From a crisis communication perspective, in this case I think I agree with the Home Depot public relations and crisis communication strategy to confine the crisis to only the offending branch of social media and not bring it over to Facebook or YouTube. However, now that the story is making headlines in newspapers and morning television, I think an apology in the corporate Media Center newsroom on their primary website would be in order. In fact, I would have put up a news release apology in the corporate site newsroom within minutes of issuing the apology tweet. By the way, in the crisis communication plan system that I suggest you have, such an apology would be pre-written and pre-approved on a clear sunny day… written months ago and waiting in the addendum of your crisis communication plan.

HD Homepage 2In a crisis, it is important to tell the story from your perspective and to own the search engine optimization (SEO) for your brand and your story. Posting in your corporate newsroom helps with this. Failure to do so sends anyone searching for information to other pontifications, reports and blogs… like this one.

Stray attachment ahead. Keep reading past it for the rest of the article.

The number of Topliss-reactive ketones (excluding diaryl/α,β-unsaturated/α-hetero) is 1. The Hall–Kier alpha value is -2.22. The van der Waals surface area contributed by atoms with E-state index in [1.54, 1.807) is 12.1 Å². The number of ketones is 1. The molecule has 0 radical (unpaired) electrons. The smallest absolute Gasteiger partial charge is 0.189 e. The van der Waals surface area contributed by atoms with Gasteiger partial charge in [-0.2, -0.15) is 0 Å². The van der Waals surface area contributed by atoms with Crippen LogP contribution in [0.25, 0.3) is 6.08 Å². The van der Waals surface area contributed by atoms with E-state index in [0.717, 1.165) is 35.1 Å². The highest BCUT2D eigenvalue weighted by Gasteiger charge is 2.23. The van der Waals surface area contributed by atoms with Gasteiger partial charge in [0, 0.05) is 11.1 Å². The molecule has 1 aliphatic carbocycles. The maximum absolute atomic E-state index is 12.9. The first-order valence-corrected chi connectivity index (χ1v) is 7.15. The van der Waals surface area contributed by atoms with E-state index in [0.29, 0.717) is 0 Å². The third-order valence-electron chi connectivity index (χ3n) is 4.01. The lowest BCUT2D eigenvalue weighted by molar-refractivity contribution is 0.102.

What should you do in your brand?

1)  Review your social media policy and make it tough. The social media policies that we write at Braud Communications on behalf of our clients are brutally tough.

 

2)  Terminate those who post recklessly.

 

HD snarky tweets3) Pre-determine whether a social media crisis requires response on all social media channels or only the offending channel.

 

4) Pre-determine if your home page newsroom will be used for an apology. I think it should be used.

 

5) Consider establishing a rule that two to three internal eyes need to review every social media post before anyone hits send. Make sure those 2 to 3 people represent the cultural and age diversity of your audience. In the case of Home Depot, it was clear that the age or cultural background of the person who posted this tweet was such that it likely never crossed their mind that this tweet might be considered racist.